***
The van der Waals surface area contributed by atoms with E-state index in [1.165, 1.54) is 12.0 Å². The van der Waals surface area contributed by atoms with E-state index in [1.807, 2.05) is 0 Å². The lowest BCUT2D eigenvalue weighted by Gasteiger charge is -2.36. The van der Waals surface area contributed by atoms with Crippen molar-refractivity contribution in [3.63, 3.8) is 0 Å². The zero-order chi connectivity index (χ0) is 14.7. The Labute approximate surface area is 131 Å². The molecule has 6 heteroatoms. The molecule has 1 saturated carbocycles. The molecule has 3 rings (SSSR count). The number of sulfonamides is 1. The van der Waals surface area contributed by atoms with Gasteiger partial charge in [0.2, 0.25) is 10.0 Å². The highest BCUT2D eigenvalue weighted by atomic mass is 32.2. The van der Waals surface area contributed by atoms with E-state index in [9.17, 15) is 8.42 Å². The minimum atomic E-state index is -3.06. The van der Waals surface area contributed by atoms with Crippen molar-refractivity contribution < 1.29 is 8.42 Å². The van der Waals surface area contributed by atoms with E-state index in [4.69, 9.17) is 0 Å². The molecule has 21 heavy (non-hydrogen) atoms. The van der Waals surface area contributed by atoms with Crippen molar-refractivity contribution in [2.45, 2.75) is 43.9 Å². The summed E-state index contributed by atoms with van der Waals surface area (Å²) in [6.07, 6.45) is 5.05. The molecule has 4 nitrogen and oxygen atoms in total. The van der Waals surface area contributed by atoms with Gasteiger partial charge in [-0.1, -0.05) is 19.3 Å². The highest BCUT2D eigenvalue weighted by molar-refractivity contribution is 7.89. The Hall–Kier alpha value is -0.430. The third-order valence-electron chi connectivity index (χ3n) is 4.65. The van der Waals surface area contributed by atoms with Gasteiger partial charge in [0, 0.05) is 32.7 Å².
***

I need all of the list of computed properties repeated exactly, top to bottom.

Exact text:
The van der Waals surface area contributed by atoms with E-state index in [1.165, 1.54) is 12.0 Å². The van der Waals surface area contributed by atoms with E-state index in [1.807, 2.05) is 0 Å². The lowest BCUT2D eigenvalue weighted by Gasteiger charge is -2.36. The van der Waals surface area contributed by atoms with Crippen molar-refractivity contribution in [3.63, 3.8) is 0 Å². The zero-order chi connectivity index (χ0) is 14.7. The Labute approximate surface area is 131 Å². The molecule has 6 heteroatoms. The molecule has 1 saturated carbocycles. The molecule has 3 rings (SSSR count). The number of sulfonamides is 1. The van der Waals surface area contributed by atoms with Gasteiger partial charge in [0.2, 0.25) is 10.0 Å². The highest BCUT2D eigenvalue weighted by atomic mass is 32.2. The van der Waals surface area contributed by atoms with E-state index in [9.17, 15) is 8.42 Å². The minimum atomic E-state index is -3.06. The van der Waals surface area contributed by atoms with Crippen molar-refractivity contribution < 1.29 is 8.42 Å². The van der Waals surface area contributed by atoms with E-state index in [4.69, 9.17) is 0 Å². The molecule has 21 heavy (non-hydrogen) atoms. The van der Waals surface area contributed by atoms with Crippen molar-refractivity contribution in [2.45, 2.75) is 43.9 Å². The summed E-state index contributed by atoms with van der Waals surface area (Å²) in [6.07, 6.45) is 5.05. The molecule has 4 nitrogen and oxygen atoms in total. The van der Waals surface area contributed by atoms with Gasteiger partial charge in [-0.1, -0.05) is 19.3 Å². The highest BCUT2D eigenvalue weighted by molar-refractivity contribution is 7.89. The Hall–Kier alpha value is -0.430. The third-order valence-electron chi connectivity index (χ3n) is 4.65. The van der Waals surface area contributed by atoms with Gasteiger partial charge in [0, 0.05) is 32.7 Å².